Angamuco Mentioned in a Recent New Yorker Article

Posted on 29. Apr, 2013 by Christopher Fisher in Grants, LORE-LPB, LiDAR, archaeology

Angamuco Mentioned in a Recent New Yorker Article

In the El Dorado Machine, noted author Douglas Preston outlines the efforts to uncover traces of ancient civilization in the Mosquitia region of Honduras.  The Legacies of Resilience Team, including Christopher Fisher and Stephen Leisz, have been involved in this effort.  Check out the article here, which mentions the work at Angamuco and has a couple of quotes from Chris Fisher.

May 6, 2013 Issue

The Main Platform at Angamuco animated

Posted on 24. Apr, 2013 by Christopher Fisher in LORE-LPB, LiDAR, Pátzcuaro Archaeology, Technology, archaeology

The Main Platform at Angamuco animated

This animation shows the area of the Main Platform at Angamuco with and without the overlying vegetation.  A static image of this view has been featured in many recent publications.

A Yacata Gif

Posted on 23. Apr, 2013 by Christopher Fisher in LORE-LPB, LiDAR, Michoacán, News, Pátzcuaro Archaeology, Uncategorized, archaeology

A Yacata Gif

Working on new ways of presenting the LiDAR data – here is a yacata .gif.  It may take a minute to load – possibly was a bit ambitious with the file size.

Perspectives on Community Engagement

Posted on 22. Mar, 2013 by Christopher Fisher in LORE-LPB, Michoacán, Pátzcuaro Archaeology, archaeology

Perspectives on Community Engagement

Increasingly archaeologists are finding themselves at the center of intensive local debates involving issues of access and ownership, looting, patrimony, local, regional, and national politics, and the nature of community engagement and collaboration.

Our table and crowd at the community event

Rodrigo Solinís-Casparius, University of Washington, addressing the crowd

Issues ranging from how community-based research initiatives can be constructed to the actual financial inputs and contributions of archaeological projects to local economies have become a focus of scholarly interest within the archaeological community.

Another view of the crowd at our table

Most major archaeological projects have some element of community outreach built into their research design – with many doing substantially more.

Our table

For those that know me – unsurprisingly probably – community outreach is not my forte.  Though I realize the imperative of such programs I’m honestly not very good at talking to a non-academic audience.

Luckily for the project the LORE-LPB team is comprised of several talented graduate students and researchers who devoted considerable time and effort this season at better engaging the local community who own and use the land that Angamuco occupies.  These students deserve major kudos for the work they have done in this regard for the 2013 field season.

The next generation of archaeologists?

Yesterday we were able to discuss some of our findings, talk about the nature of archaeology, and the role our research can play in better understanding the prehistory of Michoacán at a community event honoring Benito Juarez.  I hope it is the first of many such activities.

Chris

Cynthia's new student

The importance of Lunch

Posted on 22. Mar, 2013 by Christopher Fisher in LORE-LPB, Michoacán, Pátzcuaro Archaeology, archaeology

The importance of Lunch

It has been said more then once that a field crew runs on it’s stomach – the LORE-LPB 2013 field season is no exception.  The theme this year seems to be hot food and animals!!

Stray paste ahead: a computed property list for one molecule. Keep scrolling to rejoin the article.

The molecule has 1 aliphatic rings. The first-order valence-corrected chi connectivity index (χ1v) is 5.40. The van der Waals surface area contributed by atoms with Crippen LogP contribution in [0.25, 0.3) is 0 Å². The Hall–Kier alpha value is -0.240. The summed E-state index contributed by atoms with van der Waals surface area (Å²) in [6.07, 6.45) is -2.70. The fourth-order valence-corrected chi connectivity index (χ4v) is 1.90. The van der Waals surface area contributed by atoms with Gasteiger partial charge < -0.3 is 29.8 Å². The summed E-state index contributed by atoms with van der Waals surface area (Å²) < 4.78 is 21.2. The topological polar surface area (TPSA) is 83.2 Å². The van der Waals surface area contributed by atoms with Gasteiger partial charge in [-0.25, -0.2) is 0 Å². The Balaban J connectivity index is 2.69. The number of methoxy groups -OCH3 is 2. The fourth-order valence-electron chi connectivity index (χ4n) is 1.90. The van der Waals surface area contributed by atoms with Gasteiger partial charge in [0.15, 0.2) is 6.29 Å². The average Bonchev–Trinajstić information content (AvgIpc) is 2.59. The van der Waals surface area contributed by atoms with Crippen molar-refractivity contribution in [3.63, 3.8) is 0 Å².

The LORE-LPB 2013 crew refueling mid-day

The best vantage point to see the excavation

Flor's new friend

Chris Fisher takes advantage of lunch for some quick shuteye

Cynthia takes a quick ride

Excavating a Purépecha Community Building – Casa 5128

Posted on 22. Mar, 2013 by Christopher Fisher in LORE-LPB, LiDAR, Michoacán, Pátzcuaro Archaeology, archaeology

Excavating a Purépecha Community Building – Casa 5128

Casa 5128 – a Purépecha public building

Casa 5128 prior to clearing and excavation

Excavation is proceeding well at Casa 5128 – one of two areas currently under excavation.  5128 represents a large building that dominates a small neighborhood of residential and public architecture near one of the largest pyramid complexes at the ancient city.

Casa 5128 during initial clearing

Casa 5128 is constructed on a large platform of stone and rubble that served to flatten a small hill that forms one end of the complex.  On top of this platform walls were constructed of uncut stacked stone with simple clay mortar.  We started excavation by systematically clearing rubble and debris to expose the original exterior and interior.  This also fully exposed the interior areas of the house so that they could be excavated.  At the close of the excavation season the walls and platform of the house will be stabilized and reburied.

Excavating through rubble and wallfall at Casa 5128

Exposing the first floor, Casa 5128

Excavation within the house interior shows a clear sequence of debris on top of a Late Postclassic floor (A.D. 1350-1520), with a second possible floor below containing a mixed Early-Middle Postclassic assemblage (A.D. 1000-1350).  This is followed by fill and debris that form the platform itself.

Clearing debris to expose the first floor, casa 5128

Excavating floor 1, casa 5128

Excavating floor 1, casa 5128

As of today (03/21/2013) we have fully excavated the interior of the house and exposed the platform at the base of the floor-area.  Now the hard part, mapping, drawing profiles, and making sure everything is fully documented prior to consolidation and reburial.

Exposing the platform at the base of casa 5128

Platform at the base of casa 5128 after excavation

Second view of the platform after excavation, casa 5128

Excavation has begun

Posted on 02. Mar, 2013 by Christopher Fisher in LORE-LPB, LiDAR, Michoacán, Pátzcuaro Archaeology

Excavation has begun

We have begun excavation at two locations within some of the Late and Middle Postclassic areas of occupation at Angamuco.  Here is a video of some of the first days of excavation at Casa 5128 – a large public building that dominates one cluster of residential and other architecture below the largest platform and associated pyramid at the site.  Music  – Chucho Valdez

One Day of Excavation at Angamuco

LiDAR shines a light on hidden sites – Angamuco mentioned

Posted on 09. Sep, 2012 by Christopher Fisher in LORE-LPB, LiDAR, Michoacán, News

LiDAR shines a light on hidden sites – Angamuco mentioned

A recent post by Curt Hopkins mentions the LORE-LPB work on the online BBC Futures section.

Click here to see the article ” LiDAR Shines a Light on Hidden sites.”